Duluth, MN panorama 1870, courtesy of Sheldon T. Aubut
Original occupants of the western tip of Lake Superior were members of the Sioux and Ojibway tribes. In the 1600’s, however, French explorers discovered what the Native Americans knew all along; the area was brimming with fur-bearing animals. Soon, Daniel Greysolon, Sieur du Lhut would arrive in an attempt to make peace between the Ojibway and Sioux in hopes of securing trading and trapping rights. His efforts earned him the opportunity to be the city’s namesake: du Lhut!
Rising to the Top
By the latter half of the 19th century, Duluth, indeed, was rising to its zenith! The city boasted the only U.S. port accessing both the Atlantic and Pacific Oceans, making it easy for the rest of the nation to tap into the area’s rich lumber, ample wheat, and expansive ore mining opportunities. It was fast becoming much more than its origin as a French fur-trading settlement. The arrival of the railroad was the puzzle piece that brought this zenith into full view; transporting people, products and prosperity. A great change from the simple life of the area’s original occupants: the Sioux and Ojibway.
In fact, in 1869 Duluth was the fastest growing city in the United States and it was on track to become the largest city in the Midwest. Unfortunately, disaster was looming on the horizon. In 1873, a stock market crash made it seem like the city would simply disappear from view altogether.
Yet, this “zenith city of the unsalted seas”, so coined by the city’s first newspaper, would get another chance. The important marriage of rich natural resources and viable transportation could not keep the city down. And, by the turn of the century, population neared one hundred thousand. Duluth was home to more millionaires per capita than any other city in the nation, some say the world. The wealthy found their tax free incomes could go far here in this northern Mecca. They built homes, roads and businesses. And to meet these demands, a large workforce was created, which also prospered.
This boomtown backdrop can still be witnessed in Duluth’s downtown. The National Park Service designated a large portion of downtown buildings as a National Historic Register District. The Duluth Commercial Historic District is a parallelogram of 107 buildings on Superior and First Streets between 4th Avenue West and 4th Avenue East. The buildings represent significant commercial adaptation of architectural styles popular during the district’s period of significance (1872-1929), including Romanesque, the Revival Styles and vernacular commercial modes.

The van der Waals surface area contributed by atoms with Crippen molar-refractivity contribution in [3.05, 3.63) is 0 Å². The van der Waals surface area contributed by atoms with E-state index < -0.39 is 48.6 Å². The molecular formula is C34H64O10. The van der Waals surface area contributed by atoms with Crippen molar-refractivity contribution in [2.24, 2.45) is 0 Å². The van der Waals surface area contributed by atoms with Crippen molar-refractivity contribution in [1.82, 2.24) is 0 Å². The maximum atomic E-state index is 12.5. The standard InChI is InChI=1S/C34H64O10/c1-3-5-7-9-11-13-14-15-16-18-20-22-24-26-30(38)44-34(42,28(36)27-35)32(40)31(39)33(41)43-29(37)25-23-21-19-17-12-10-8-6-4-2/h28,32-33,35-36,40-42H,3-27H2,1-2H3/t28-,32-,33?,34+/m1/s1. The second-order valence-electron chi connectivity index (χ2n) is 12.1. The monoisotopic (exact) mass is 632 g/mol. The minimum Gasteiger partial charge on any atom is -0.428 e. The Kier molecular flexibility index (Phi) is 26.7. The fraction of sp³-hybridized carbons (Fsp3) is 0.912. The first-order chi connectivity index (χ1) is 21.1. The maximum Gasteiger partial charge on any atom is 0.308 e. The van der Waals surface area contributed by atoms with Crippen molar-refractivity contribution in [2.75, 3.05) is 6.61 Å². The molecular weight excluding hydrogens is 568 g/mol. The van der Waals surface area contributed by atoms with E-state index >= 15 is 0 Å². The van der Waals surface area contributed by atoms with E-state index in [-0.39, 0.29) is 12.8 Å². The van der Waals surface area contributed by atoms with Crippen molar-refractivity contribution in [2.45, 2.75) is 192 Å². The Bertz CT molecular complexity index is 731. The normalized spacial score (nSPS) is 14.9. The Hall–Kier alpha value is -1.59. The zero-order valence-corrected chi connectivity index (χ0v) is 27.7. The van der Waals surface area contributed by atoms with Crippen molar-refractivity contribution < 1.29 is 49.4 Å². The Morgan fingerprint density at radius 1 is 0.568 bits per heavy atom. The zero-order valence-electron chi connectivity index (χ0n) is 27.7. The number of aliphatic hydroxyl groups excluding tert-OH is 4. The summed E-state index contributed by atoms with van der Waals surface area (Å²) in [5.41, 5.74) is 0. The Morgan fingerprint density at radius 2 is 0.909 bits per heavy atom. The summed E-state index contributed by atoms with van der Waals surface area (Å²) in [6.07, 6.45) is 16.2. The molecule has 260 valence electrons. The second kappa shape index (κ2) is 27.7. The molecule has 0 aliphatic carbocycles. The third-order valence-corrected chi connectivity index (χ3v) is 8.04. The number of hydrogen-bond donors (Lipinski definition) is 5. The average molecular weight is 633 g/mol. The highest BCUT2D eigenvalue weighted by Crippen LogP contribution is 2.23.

The historic designation gives property owners the opportunity to tap into federal preservation tax credits if they are looking to rehabilitate their structure. Duluth, MN has three additional historical districts — the Civic Center, Old Main School and Glensheen Mansion — as well as numerous individual listings that appear on the National Register, including the Aerial Lift Bridge, Hartley Building, and Irving School.
Efforts downtown continue to embrace Duluth’s rich early 20th century architecture by giving historical buildings new lives. Duluth’s new millennium workers spend their breaks at a plethora of fine eateries or unique shops, giving this tourist destination year ‘round desirability for Minnesota businesses. A three mile climate controlled Skywalk makes maneuvering the downtown easy and even allows pedstrians to stroll to Canal Park safely protected from the bustling interstate.
In Canal Park, life in the shadow of the historic Aerial Lift Bridge is the perfect playground for tourists. Once-tired warehouses are filled with a serendipitous array of shops, pubs and restaurants. Here, you can step onto the three mile Lakewalk which offers a chance to walk, run or bike alongside the breathtaking Lake Superior scenery.
Future Improvements in Historic Downtown
Recent studies on the downtown commercial district have helped city leaders find direction in their plans for civic improvements. A Charrette Process was undertaken in 2005. The planning session came up with recommendations concerning parking and safety issues of which Duluth is already seeing the benefit. Plus, efforts are underway to make downtown access to the Lakewalk more user-friendly and to expand downtown housing opportunities.
In addition, the city of Duluth was the subject of a Preservation Development Initiative undertaken by the National Trust for Historic Preservation. The study focused on Old Downtown and surrounding areas. It is intended to provide a blueprint for enabling new development to sensitively blend in and enhance the communities’ historical character and sense of place. It ultimately provided the impetus for seeking the historic district designation. As it continues on this path, Duluth seems to recognize its place in history much as it did a century ago; a thriving city that realizes its unequaled beauty and opportunities.